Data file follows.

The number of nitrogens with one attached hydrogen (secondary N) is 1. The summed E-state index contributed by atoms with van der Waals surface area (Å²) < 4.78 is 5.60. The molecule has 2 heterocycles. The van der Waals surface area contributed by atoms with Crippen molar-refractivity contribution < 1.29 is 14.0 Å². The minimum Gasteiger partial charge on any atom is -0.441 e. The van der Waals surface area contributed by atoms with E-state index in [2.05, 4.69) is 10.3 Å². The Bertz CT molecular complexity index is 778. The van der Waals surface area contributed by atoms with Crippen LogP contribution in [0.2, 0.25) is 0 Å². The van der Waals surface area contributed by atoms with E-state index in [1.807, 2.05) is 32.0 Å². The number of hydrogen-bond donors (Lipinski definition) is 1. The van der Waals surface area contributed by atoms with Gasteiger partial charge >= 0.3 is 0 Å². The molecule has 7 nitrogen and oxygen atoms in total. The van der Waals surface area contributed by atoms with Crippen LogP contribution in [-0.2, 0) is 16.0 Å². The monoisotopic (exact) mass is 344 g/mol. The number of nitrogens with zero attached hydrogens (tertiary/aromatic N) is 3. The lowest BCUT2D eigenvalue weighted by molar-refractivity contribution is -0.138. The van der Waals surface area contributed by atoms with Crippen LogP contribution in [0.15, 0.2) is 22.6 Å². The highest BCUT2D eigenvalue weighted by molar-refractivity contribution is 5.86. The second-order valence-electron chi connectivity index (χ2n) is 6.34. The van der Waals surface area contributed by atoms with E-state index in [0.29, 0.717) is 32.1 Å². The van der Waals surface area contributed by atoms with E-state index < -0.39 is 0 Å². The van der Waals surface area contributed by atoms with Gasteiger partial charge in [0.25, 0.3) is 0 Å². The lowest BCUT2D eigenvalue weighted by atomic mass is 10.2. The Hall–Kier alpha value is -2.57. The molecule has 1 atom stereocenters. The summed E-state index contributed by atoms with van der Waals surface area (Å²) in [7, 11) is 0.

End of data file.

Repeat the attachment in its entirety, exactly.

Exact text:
The number of nitrogens with one attached hydrogen (secondary N) is 1. The summed E-state index contributed by atoms with van der Waals surface area (Å²) < 4.78 is 5.60. The molecule has 2 heterocycles. The van der Waals surface area contributed by atoms with Crippen molar-refractivity contribution < 1.29 is 14.0 Å². The minimum Gasteiger partial charge on any atom is -0.441 e. The van der Waals surface area contributed by atoms with E-state index in [2.05, 4.69) is 10.3 Å². The Bertz CT molecular complexity index is 778. The van der Waals surface area contributed by atoms with Crippen LogP contribution in [0.2, 0.25) is 0 Å². The van der Waals surface area contributed by atoms with E-state index in [1.807, 2.05) is 32.0 Å². The number of hydrogen-bond donors (Lipinski definition) is 1. The van der Waals surface area contributed by atoms with Gasteiger partial charge >= 0.3 is 0 Å². The molecule has 7 nitrogen and oxygen atoms in total. The van der Waals surface area contributed by atoms with Crippen LogP contribution in [-0.2, 0) is 16.0 Å². The monoisotopic (exact) mass is 344 g/mol. The number of nitrogens with zero attached hydrogens (tertiary/aromatic N) is 3. The lowest BCUT2D eigenvalue weighted by molar-refractivity contribution is -0.138. The van der Waals surface area contributed by atoms with Crippen LogP contribution in [0.15, 0.2) is 22.6 Å². The highest BCUT2D eigenvalue weighted by molar-refractivity contribution is 5.86. The second-order valence-electron chi connectivity index (χ2n) is 6.34. The van der Waals surface area contributed by atoms with E-state index in [0.29, 0.717) is 32.1 Å². The van der Waals surface area contributed by atoms with E-state index < -0.39 is 0 Å². The van der Waals surface area contributed by atoms with Gasteiger partial charge in [0.25, 0.3) is 0 Å². The lowest BCUT2D eigenvalue weighted by atomic mass is 10.2. The Hall–Kier alpha value is -2.57. The molecule has 1 atom stereocenters. The summed E-state index contributed by atoms with van der Waals surface area (Å²) in [7, 11) is 0.